Yesterday, we talked about how the Canadian aid system was both generous and clumsily organized, what with most of it being delivered through tax credits and loan remissions – neither of which shows up directly to reduce tuition at the time of registration. This is something that needs to change; if we’re giving students so much money, we should at last give it to them in a form that is both useful and comprehensible. So why can’t we do it?
Our tax credit system goes back to the Diefenbaker era (backstory here), but it really took off in the late 1990s when the education amount increased nearly eightfold in less than a decade. Why such an increase? Well, partly it’s because tax credits are politically convenient at election time – you can count them either as new spending or as tax cuts, depending on what audience you’re talking to. But it’s also because provinces can’t hijack federal tax credits by diverting the money to other causes (e.g. the Harris or Charest tax cuts), or simply allow federal dollars to push out provincial ones (e.g. the Canada Study Grants for Students with Dependants). Tax credits go straight from Ottawa to taxpayers. So even though tax credits are a sub-optimal way of delivering student aid, they are superlative as a displacement-free method of delivering federal money. If you don’t understand why that matters, you haven’t spent enough time in Ottawa.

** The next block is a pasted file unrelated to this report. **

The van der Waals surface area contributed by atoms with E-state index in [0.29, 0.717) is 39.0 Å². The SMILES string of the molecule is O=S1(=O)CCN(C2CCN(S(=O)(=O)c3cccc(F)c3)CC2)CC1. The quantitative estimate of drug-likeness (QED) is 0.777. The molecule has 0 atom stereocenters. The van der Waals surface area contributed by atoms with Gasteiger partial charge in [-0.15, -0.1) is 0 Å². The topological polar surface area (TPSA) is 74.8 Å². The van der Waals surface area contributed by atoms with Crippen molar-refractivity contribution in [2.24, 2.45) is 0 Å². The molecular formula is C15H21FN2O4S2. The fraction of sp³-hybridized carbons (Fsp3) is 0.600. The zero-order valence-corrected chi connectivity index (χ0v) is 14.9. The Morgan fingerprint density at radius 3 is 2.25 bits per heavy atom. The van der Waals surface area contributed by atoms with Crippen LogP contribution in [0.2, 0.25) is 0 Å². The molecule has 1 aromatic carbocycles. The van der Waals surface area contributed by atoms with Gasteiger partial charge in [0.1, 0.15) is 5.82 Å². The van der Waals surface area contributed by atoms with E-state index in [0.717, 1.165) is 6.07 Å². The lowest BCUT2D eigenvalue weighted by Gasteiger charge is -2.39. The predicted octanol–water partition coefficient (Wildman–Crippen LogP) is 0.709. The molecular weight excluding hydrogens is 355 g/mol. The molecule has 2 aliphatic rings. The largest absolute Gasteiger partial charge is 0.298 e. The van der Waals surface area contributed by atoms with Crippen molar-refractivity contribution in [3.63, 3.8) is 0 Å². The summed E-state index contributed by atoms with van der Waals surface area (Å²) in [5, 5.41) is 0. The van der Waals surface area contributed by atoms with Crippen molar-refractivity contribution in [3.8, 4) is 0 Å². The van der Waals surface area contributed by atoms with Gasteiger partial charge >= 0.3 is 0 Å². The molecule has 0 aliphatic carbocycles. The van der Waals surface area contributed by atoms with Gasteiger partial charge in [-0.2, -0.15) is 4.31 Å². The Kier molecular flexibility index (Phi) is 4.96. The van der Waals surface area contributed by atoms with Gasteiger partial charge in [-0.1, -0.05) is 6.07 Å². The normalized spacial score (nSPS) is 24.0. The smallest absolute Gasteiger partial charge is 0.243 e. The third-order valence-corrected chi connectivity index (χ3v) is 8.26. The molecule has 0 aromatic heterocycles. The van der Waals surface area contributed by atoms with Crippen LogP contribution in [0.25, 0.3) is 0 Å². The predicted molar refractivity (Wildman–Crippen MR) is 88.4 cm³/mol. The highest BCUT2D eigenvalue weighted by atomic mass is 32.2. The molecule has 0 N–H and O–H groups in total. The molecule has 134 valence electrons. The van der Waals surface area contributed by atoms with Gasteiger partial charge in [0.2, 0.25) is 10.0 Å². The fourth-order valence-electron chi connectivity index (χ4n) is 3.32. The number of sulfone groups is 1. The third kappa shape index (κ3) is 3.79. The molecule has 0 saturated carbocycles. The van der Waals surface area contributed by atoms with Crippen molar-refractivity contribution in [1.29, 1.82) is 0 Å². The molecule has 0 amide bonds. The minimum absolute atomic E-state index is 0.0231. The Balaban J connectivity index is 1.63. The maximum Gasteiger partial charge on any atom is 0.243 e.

Where provinces have built on tax credit nuttiness is by giving out large scale tuition rebates through the tax system. Most provinces haven’t succumbed to it, but Saskatchewan, Manitoba, and New Brunswick have – and frankly they’ve gone bananas with it. In Manitoba and Saskatchewan, students who finish a first undergraduate degree or college program qualify for one of those province’s graduate rebates. For graduates that remain in the province, these programs are so generous that literally everyone ends up receiving more in subsidy than they pay in tuition. In Saskatchewan, students from families earning over $120,000 can end up receiving $34,000 in various forms of grants tax credits, while paying only $26,000 in tuition if they graduate in four years and stay in the province for seven years after graduation.
This, frankly, is nuts. What’s the point of paying graduates $20K each to stay in Saskatchewan, regardless of pre- or post-study income? Even if that argument had a smidgeon of validity fifteen years ago when it was introduced (amidst significant out-migration), now that Saskatchewan is a “have” province it looks more than faintly ridiculous. Doesn’t Saskatchewan have more pressing needs than to pay middle-class kids to do what they were going to do anyway?
If we’re spending all this money making higher education cheap, we should spend it in a way that is more useful and comprehensible than tax credits. The problem is, these kinds of subsidies are difficult to re-allocate because they benefit so many people. But finding a way to re-allocate tax credit money is a must. Stakeholder representative groups could do everyone a service by banding together and working out ways to give governments the necessary political cover to do the right thing.